Sadly, Má wasn’t around to answer my questions. She only existed in my head and could neither confirm or correct my assumptions. Those thoughts never dissipated. They were never resolved but lay dormant just below the surface of my consciousness. I guess the recruiter for the Vietnamese student organization was just the trigger. He’d unwittingly turned on the light behind my skewed optical lens allowing for a whole lot of projection.
My two mothers are arguing again right over me. I’ve awoken to their bickering. I lie here waiting for them to stop. My first mother is to my right and my second mother is to my left. They’re annoying me with the same old argument.
My first mother questions my second mother as to why I smell like potatoes and butter all the time. My second mother accuses my first mother of wanting me to smell like fish and sweat.
My first mother crosses her thin, brown arms and huffs about how ignorant I am of classic Vietnamese poetry and songs about my people’s origins, and is sad that I still do not know how to answer her in my dreams in Vietnamese. My second mother crosses her arms too and raises and lowers herself on the balls of her feet, signifying agitation. She accuses my first mother of giving birth to me in a crowded flat where two of her brothers were secret guerrillas who would have thrown me out with the bathwater if they saw my American eyes staring back at them. She says that if my first mother really wanted me to speak Vietnamese, she would have kept me and raised me instead of giving me to my blind grandmother and skipping town to do every Tom, Dick and Harry who arrived on base.
My first mother counters that my second mother doesn’t know the slightest thing about her situation, never bothered to ask and warned her to stop putting lies in my head. She yells, “What does an uptight, midwest farm girl know about life anyway?!” My second mother jabs her chubby finger at my first mother and says, “What does an uneducated, manipulative Vietnamese city girl know about life since you’re dead to your son anyway?!”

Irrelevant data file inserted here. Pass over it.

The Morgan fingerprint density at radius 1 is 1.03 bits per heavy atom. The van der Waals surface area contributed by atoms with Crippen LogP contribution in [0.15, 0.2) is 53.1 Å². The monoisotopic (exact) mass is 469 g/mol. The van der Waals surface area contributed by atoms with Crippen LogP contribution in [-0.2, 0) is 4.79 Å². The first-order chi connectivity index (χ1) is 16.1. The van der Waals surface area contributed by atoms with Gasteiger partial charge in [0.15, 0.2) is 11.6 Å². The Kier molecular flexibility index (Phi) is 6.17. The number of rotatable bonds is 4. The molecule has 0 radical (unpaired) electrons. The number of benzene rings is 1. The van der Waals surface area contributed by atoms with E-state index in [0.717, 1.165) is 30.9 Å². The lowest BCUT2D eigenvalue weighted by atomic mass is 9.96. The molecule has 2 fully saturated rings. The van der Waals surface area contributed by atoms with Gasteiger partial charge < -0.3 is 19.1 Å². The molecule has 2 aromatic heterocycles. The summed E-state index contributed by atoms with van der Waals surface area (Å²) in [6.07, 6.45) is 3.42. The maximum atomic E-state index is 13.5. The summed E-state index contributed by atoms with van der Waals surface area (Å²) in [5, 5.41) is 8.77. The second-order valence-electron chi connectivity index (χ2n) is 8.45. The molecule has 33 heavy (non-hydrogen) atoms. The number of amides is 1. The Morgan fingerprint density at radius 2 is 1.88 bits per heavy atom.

That’s the last straw. I’ve had enough. I sit up, get out of bed and quickly get dressed. I plug in my earphones, put on my sneakers and head out the door. I’m deaf to the pleas of my two mothers as they reach for me and beg me to stay with them. But, I belong to neither of them. They both have foisted shame upon me in order to mold me into a more sympathetic person. Yet, it’s turned me against them. I do the opposite of what is expected of me so as to counteract the imposition of a foreign will on my life’s territory. I’ve convinced myself that I am no one’s son, regardless of who gave birth to me or who fed me. I’ve always been a burden.
On that point, there is no argument.
posted by sume
*Má didn’t exist
before my fourteenth birthday.
Unable to accept that my blood
flowed in another direction,
my American mother never spoke of Việt Nam,
but the maternal compass
that had first mapped my veins
left markers that kept Sài Gòn
firmly imprinted in the corner of my eye.
Forgive me, Má, for letting over thirty years pass
before I lit incense for your ngày gió.
I have nothing of substance
to entice her back among the living,
only my words as I rewrite her
Ghost mother…imaginary mother…elusive mother
There were times when I’d picture Má as a spirit watching over me. A faceless apparition made of vapor and a child’s imagination, Má was a source of comfort and mystery. As I grew older, I remade her several times adding details; long dark hair and eyes like my own. Still, despite my vivid imagination, Má refused to reveal herself in her entirety. Perhaps I wasn’t nearly as creative as I’d thought.
Not knowing anything about my Vietnamese parents or the circumstance under which I’d been adopted left too much room for speculation. Confused and disturbed by so many unknowns, I sought to fill in the blanks. Just as I’d created and re-created Má, I wove intricate scenarios for my adoption.
Born January 1st, 1970, I was adopted and arrived in the US in July. My parents divorced in September of the same year. I don’t think I consciously associated the events at the time. All I knew was that I seemed to have a problem with losing parents and didn’t understand why. Because Má was such a mystery, I fluctuated between longing for her and being angry with her depending on whether I thought she’d died or abandoned me.